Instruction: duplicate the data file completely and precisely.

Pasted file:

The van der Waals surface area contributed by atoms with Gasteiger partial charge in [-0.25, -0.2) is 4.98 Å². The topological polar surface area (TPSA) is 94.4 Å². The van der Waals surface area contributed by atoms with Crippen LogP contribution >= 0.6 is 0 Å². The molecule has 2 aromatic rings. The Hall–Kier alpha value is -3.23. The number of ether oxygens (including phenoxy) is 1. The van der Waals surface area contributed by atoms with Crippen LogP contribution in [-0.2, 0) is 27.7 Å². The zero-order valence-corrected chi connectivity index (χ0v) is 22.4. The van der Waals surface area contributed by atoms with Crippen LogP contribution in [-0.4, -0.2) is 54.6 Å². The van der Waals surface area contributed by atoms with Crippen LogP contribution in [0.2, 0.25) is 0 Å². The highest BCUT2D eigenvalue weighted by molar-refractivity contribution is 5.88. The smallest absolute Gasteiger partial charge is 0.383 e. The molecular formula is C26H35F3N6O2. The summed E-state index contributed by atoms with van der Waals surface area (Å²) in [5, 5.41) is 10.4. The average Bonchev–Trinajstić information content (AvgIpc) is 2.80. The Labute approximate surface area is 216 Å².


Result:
The van der Waals surface area contributed by atoms with Gasteiger partial charge in [-0.25, -0.2) is 4.98 Å². The topological polar surface area (TPSA) is 94.4 Å². The van der Waals surface area contributed by atoms with Crippen LogP contribution >= 0.6 is 0 Å². The molecule has 2 aromatic rings. The Hall–Kier alpha value is -3.23. The number of ether oxygens (including phenoxy) is 1. The van der Waals surface area contributed by atoms with Crippen LogP contribution in [-0.2, 0) is 27.7 Å². The zero-order valence-corrected chi connectivity index (χ0v) is 22.4. The van der Waals surface area contributed by atoms with Crippen LogP contribution in [-0.4, -0.2) is 54.6 Å². The van der Waals surface area contributed by atoms with Crippen LogP contribution in [0.2, 0.25) is 0 Å². The highest BCUT2D eigenvalue weighted by molar-refractivity contribution is 5.88. The smallest absolute Gasteiger partial charge is 0.383 e. The molecular formula is C26H35F3N6O2. The summed E-state index contributed by atoms with van der Waals surface area (Å²) in [5, 5.41) is 10.4. The average Bonchev–Trinajstić information content (AvgIpc) is 2.80. The Labute approximate surface area is 216 Å².